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Home Editorials of Interest Taipei Times Election lessons for government and the DPP

Election lessons for government and the DPP

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The Democratic Progressive Party’s (DPP) resounding defeat in Saturday’s nine-in-one elections should jar it into heeding the following warning signs:

First, the BBC’s Chinese-language Web site hit the nail on the head when it said that Taiwanese elections are turning into variety shows.

With a malicious neighbor like China, how can Taiwan let its elections sink to the level of entertainment?

It could be a game of death for Taiwan’s democracy.

Why did Hou You-yi (侯友宜), the Chinese Nationalist Party (KMT) candidate for New Taipei City mayor, trounce his DPP rival, Su Tseng-chang (蘇貞昌), despite refusing to participate in debates?

How did Kaohsiung mayor-elect Han Kuo-yu (韓國瑜) of the KMT easily beat DPP candidate Chen Chi-mai (陳其邁), despite failing to answer several questions in their debate?

It really makes a mockery of democratic elections.

Second, there has been a big shift in public opinion.

The DPP in 2016 won landslide victories in the Jan. 16 presidential and legislative elections.

Less than three years later — even though the DPP’s candidates were at least as good as their rivals — the number of DPP mayors in the six special municipalities went from four to two, while the DPP kept just four of the nine other cities and counties it previously governed.

The defeat was largely the result of the DPP’s central leadership drifting away from the grassroots. Voters have taught President Tsai Ing-wen’s (蔡英文) administration a lesson about its “cloud governance.”

Saturday’s results were a backlash against the DPP for such a departure from public opinion.

Third, the government’s reforms are stalling. If the public had wanted to keep the “status quo,” voters in 2016 would not have replaced the KMT with the DPP.

Reforms need orienting, prioritizing. The most applauded part of Tsai’s inaugural speech was the part about judicial reforms, but those reforms are still treading water.

Why did her government have to push through its plan for employees to have “one fixed day off, one flexible rest day” workweek, despite the barrage of complaints from employers and workers?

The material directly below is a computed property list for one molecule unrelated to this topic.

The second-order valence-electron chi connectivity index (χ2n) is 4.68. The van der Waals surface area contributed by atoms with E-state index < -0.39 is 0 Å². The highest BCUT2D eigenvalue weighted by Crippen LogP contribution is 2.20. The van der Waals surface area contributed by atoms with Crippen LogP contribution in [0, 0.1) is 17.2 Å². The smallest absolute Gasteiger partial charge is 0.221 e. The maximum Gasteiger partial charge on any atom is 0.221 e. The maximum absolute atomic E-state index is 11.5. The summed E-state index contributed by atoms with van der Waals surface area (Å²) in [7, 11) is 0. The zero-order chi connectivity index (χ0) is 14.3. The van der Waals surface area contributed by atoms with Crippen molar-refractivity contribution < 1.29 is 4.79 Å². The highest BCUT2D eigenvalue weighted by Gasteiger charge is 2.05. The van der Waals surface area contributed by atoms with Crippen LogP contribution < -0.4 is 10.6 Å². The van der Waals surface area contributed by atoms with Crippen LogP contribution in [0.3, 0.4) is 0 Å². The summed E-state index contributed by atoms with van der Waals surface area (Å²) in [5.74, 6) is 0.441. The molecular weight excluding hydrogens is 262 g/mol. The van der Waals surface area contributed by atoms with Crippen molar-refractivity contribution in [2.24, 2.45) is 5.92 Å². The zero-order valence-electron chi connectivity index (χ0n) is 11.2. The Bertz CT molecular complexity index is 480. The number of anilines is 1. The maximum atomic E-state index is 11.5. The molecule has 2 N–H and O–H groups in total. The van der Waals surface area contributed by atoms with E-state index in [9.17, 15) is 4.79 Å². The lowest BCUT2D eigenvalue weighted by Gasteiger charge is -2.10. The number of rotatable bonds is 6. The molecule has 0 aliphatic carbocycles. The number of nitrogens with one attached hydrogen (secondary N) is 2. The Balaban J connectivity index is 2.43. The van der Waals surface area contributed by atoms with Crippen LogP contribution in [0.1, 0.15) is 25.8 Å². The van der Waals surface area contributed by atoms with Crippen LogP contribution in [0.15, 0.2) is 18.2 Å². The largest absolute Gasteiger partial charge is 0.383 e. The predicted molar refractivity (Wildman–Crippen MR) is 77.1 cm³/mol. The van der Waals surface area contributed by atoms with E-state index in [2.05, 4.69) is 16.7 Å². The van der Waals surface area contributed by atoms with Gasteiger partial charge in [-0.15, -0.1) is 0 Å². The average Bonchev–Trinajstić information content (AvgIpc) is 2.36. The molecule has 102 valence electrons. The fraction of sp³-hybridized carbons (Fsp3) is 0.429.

As for gender issues, of course people’s sexual orientation should be respected, but the referendum against same-sex marriage show that Tsai has boxed herself in by treating LGBTIQ issues as a national policy of top priority.

The DPP’s election defeats make Tsai a lame-duck president. This is surely not what voters had in mind in 2016, when they handed the DPP control of the legislative and executive branches of government.

Fourth, China successfully interfered in the elections. When China’s “Internet army” tried to interfere in the US midterm elections, US President Donald Trump’s team saw what it was up to and took precautions early on, leaving China empty-handed.

By contrast, China has done much better using the same tactics on Taiwan. In the past, China tried using verbal and military threats and even fired missiles to influence major elections in Taiwan, but failed every time. This time, it changed tactics. China found that it could use the Internet to easily mold public opinion and influence election results.

It is sure to follow the same recipe in the 2020 presidential and legislative elections. Between now and 2020, the DPP must work out how to counter China’s interference.

Chang Kuo-tsai is a retired National Hsinchu University of Education associate professor and a former Taiwan Association of University Professors deputy secretary-general.

Translated by Julian Clegg


Source: Taipei Times - Editorials 2018/11/28



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Newsflash

Former Democratic Progressive Party (DPP) chairman Hsu Hsin-liang (許信良) sparked controversy yesterday, claiming that the party would not reject “unification” of Taiwan and China as an option and that Taiwanese independence is not one of its mainstream values.

Speaking in an interview with Chinese media outlet the Global Times, Hsu said that “independence” was never an objective when the DPP was founded in 1986 and that Taiwanese independence is not a mainstream value in the party, adding that the DPP would not reject Taiwan’s “unification” with China as a possibility.